I also did some research about living in another country for an extended period of time while remote consulting for a US company. In general, if you live in a country for more than six months, or you move there with the intent to remain, then you become a tax resident, and are subject to tax in that country. However, even in high tax countries like Spain you should not rule this out immediately. For example, check out this advice for freelancers working remotely in Spain. In short, if you’re making enough money, you should hire a lawyer to create a Spanish corporation for you, which will lower your top tax rate from about 43% to about 25-30%. So if you have a dream country, really dig into their law and possibly hire someone to advise you ahead of time. Some countries want remote freelancers, check out this program for Portugal.

US State Taxes

Most states don’t try to tax you when you don’t live in them. Some do. Check if your last state of residency is on the list.

Business Expenses

You can deduct business expenses from your income for tax purposes. You need to have receipts for everything in case you get audited. I made a Libreoffice spreadsheet with columns for Date, Expense and Amount. Then I save a pdf of each receipt in the same directory with the filename prepended by [date in format year month day]_expense_name.pdf. Send the total to your accountant.

Leaving Germany

If you’re leaving Germany, get your Abmeldebestätigung as soon as possible before you leave. You need this document to cancel your contract with SuperFit and O2, and eventually to do your taxes and prove you left Germany. To get one, download this form and fill it out. (Available from this site). Then email the filled-out form to this email address. You can do this a few weeks ahead of time and save yourself some time and money.

Also don’t forget to be really sad because Berlin’s a great place and it’s sad to leave!

Form a Corporate Entity

Most American long-term consultants form a corporate entity in the US. This is either an LLC or a corporation that shields you from liability, gives you tax advantages, and makes it simpler for your clients to pay you. I haven’t formed one of my own yet, and on my current gig I’m getting all the advantages of having one without having to do anything because of how the gig is structured. (Long story.) Eventually I’ll probably form one.

I recommend you talk to your accountant about this, and hire a lawyer to form it properly. The only exception to the “hire a lawyer” rule is if you’re forming an LLC with yourself as sole owner, which might be OK to do using some “auto-LLC” site. Still, if you make a mistake doing this you can sometimes end up making a very expensive mistake. For example, if you give your shares a par value of $0.00 instead of $0.0001 when you form a Delaware C-corporation, your tax bill can be $180,000/yr. instead of $350.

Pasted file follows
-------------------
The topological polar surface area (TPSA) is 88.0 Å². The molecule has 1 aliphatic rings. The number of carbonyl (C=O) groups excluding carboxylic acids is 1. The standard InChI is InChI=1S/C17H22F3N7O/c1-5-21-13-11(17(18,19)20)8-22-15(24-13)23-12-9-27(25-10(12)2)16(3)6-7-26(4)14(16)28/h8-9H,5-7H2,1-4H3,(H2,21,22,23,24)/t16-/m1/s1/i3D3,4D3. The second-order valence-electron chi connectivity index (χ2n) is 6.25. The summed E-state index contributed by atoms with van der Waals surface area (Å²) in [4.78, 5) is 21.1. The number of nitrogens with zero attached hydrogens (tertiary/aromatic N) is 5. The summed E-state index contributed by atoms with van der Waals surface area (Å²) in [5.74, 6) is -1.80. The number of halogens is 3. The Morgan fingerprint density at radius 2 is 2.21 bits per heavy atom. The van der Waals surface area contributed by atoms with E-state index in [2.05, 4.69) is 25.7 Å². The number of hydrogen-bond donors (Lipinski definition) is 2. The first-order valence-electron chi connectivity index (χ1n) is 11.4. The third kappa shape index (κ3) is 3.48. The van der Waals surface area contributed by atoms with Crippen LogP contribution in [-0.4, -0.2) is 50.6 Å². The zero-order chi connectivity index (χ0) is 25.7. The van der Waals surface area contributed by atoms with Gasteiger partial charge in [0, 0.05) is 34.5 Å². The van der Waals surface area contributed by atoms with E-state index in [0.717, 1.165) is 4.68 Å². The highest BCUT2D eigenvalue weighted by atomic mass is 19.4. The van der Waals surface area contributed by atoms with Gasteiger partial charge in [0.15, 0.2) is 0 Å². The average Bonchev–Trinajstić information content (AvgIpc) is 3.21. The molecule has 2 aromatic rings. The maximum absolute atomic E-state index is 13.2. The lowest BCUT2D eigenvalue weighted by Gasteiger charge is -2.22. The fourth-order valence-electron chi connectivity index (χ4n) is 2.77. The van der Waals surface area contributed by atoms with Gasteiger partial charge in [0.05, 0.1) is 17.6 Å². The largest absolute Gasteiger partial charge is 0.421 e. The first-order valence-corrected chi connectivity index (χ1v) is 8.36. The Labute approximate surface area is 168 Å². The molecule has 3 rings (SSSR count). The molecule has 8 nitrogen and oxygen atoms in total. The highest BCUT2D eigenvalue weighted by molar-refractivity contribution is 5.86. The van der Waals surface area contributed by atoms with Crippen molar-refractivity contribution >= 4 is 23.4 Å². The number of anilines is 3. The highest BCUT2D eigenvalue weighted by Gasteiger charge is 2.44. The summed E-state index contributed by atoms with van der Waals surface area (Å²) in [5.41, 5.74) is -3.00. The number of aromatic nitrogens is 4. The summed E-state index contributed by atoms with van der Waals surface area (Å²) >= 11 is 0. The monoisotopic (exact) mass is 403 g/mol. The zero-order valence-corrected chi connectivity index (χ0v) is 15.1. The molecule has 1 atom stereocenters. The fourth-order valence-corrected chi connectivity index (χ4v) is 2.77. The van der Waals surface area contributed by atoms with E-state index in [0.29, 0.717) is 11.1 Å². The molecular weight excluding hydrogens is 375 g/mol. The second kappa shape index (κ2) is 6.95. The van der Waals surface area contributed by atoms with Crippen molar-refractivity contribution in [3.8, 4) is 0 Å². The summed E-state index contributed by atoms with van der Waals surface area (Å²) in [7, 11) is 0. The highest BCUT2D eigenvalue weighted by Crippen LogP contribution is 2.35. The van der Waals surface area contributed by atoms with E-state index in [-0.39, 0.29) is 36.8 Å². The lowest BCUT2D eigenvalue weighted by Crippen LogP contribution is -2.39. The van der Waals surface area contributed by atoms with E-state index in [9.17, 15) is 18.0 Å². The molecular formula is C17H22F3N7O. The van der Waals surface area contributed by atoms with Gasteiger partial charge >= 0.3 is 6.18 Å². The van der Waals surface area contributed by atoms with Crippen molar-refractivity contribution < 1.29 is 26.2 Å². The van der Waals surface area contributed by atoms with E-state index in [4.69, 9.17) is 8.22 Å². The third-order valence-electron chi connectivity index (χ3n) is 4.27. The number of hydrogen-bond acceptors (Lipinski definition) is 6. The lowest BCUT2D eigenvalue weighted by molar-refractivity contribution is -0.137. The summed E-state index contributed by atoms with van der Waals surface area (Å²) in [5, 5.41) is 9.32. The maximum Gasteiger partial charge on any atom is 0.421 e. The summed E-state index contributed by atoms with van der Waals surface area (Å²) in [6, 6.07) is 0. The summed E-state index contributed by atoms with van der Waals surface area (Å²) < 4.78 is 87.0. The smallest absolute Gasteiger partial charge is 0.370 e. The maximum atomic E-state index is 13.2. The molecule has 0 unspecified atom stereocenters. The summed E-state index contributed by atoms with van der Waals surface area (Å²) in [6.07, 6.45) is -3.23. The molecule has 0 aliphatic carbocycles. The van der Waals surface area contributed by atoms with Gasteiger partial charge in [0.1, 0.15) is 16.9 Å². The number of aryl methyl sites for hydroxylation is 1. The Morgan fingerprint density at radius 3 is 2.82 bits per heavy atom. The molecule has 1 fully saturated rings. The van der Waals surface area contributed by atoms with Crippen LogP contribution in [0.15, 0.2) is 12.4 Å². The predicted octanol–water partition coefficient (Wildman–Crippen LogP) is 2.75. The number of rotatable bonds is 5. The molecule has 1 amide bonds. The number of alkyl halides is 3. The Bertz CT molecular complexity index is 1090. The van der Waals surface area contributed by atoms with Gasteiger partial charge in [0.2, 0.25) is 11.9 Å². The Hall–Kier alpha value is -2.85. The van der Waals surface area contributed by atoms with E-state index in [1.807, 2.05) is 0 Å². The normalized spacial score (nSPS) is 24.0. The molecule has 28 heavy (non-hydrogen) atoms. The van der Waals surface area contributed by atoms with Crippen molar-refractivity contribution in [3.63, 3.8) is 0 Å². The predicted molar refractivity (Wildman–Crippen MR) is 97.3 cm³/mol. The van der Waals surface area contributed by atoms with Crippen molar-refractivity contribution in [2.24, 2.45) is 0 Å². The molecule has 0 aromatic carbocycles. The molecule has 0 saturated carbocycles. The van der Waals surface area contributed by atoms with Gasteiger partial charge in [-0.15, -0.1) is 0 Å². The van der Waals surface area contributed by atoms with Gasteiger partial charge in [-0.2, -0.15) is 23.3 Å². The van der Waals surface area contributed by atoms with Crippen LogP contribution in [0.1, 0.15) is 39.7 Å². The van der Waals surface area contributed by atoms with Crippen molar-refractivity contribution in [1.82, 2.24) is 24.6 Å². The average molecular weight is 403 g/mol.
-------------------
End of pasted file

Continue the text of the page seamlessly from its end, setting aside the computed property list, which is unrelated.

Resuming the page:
Health Care

I bought a health care plan from GeoBlue for $138/month. This is a plan that does not cover you when you are in the US, but does cover you in every other country in the world. To add the US to this coverage, the price more than doubles to over $300/month. n.b. it is illegal for US citizens to go without health insurance if you spend more than 29 days in the US in a calendar year. There is a floor on the amount of health coverage you are allowed to have under Obamacare, and Geoblue will happily sell you a plan that complies with that. My current plan is to upgrade my plan when I visit the US, and downgrade when I go abroad. Will update this blog on how that goes, but Geoblue has been responsive so far, and when I asked them about this they gave me a number to call to set it up.

This is a limited health care plan. It doesn’t cover vision or dental. It does cover emergency and routine care in any country, and they have an app where I can find English-speaking, vetted doctors anywhere using geolocation. On their website when you sign up you can mix and match whatever coverage you want. Personally I don’t need vision (yet!) and will just pay a dentist to clean my teeth at some point. The plan does cover flying me back to the US in extreme cases, including death! If you’re in a third-world country and something really bad happens, they will fly you somewhere nearby like Singapore to get first-world care.

After you sign up you’ll need to send them some info about your old health care plan, which I was able to do by emailing my previous health insurance provider and asking for it. It took some back and forth, but I was covered the whole time.

In the end, buying health care on the open market was less complicated that I feared. You just do some searching, pick a company, and pay them once a month. If I’m ever a regular employee again, I’ll be much better informed regarding health care and I’ll pay more attention to what my plan covers.


This is very US-specific advice.